Prepared for Drought

Record-breaking temperatures and weeks without rain have Houston in prime condition for brush fires. The scorching heat has officials on alert, but Houstonians won't have to worry about the drought affecting local water supplies. Laurie Johnson has more.

A burn ban is in effect in Harris County and some surrounding counties. The drought also prompted the county to enact a ban on the sale of certain fireworks until further notice. But Houston Mayor Bill White says one thing people don't have to worry about is water shortages.

"The City of Houston has planned ahead on its water resources. As you know, we've built processing plants and we own much of the water rights in the region and we'll be able to meet the water needs of our citizens."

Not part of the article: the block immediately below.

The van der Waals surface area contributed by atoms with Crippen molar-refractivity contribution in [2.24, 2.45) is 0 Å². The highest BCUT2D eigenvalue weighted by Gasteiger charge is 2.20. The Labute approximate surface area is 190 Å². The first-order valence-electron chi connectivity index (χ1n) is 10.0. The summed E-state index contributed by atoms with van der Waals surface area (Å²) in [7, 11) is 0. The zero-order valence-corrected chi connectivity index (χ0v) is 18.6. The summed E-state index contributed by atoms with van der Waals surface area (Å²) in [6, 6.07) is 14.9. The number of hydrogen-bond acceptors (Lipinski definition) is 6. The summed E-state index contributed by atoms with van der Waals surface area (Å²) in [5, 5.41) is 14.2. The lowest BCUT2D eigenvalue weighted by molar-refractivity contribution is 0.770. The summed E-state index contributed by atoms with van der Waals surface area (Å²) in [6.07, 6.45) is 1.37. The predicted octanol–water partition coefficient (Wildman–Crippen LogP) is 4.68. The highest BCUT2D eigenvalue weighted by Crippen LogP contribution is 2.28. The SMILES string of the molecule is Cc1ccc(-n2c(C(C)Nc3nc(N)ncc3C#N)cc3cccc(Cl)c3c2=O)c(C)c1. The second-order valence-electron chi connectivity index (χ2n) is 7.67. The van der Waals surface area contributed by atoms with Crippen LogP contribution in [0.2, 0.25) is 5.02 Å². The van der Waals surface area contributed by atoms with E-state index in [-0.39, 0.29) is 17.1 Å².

That's not to say that water conservation efforts won't go into effect eventually. But right now, the city has no plans to limit water use.

"In general, Houstonians have been doing more water conservation. In part, perhaps it's because of price and perhaps because it's by awareness. But people have a right to water their yards, so long as we have the water. Water utilization is up, line breaks are up a bit. But we have a great water system and we're pumping very large amounts of water right now."

The triple digit temperatures have already caused dozens of people to need emergency healthcare and one heat-related death is reported.

Laurie Johnson. KUHF-Houston Public Radio News.

 

Bio photo of Laurie Johnson

Laurie Johnson

Local Host, All Things Considered

Laurie Johnson is the Houston host for All Things Considered at KUHF NPR for Houston. Before taking the anchor chair, she worked as a general assignments reporter at KUHF, starting there as an intern in 2002...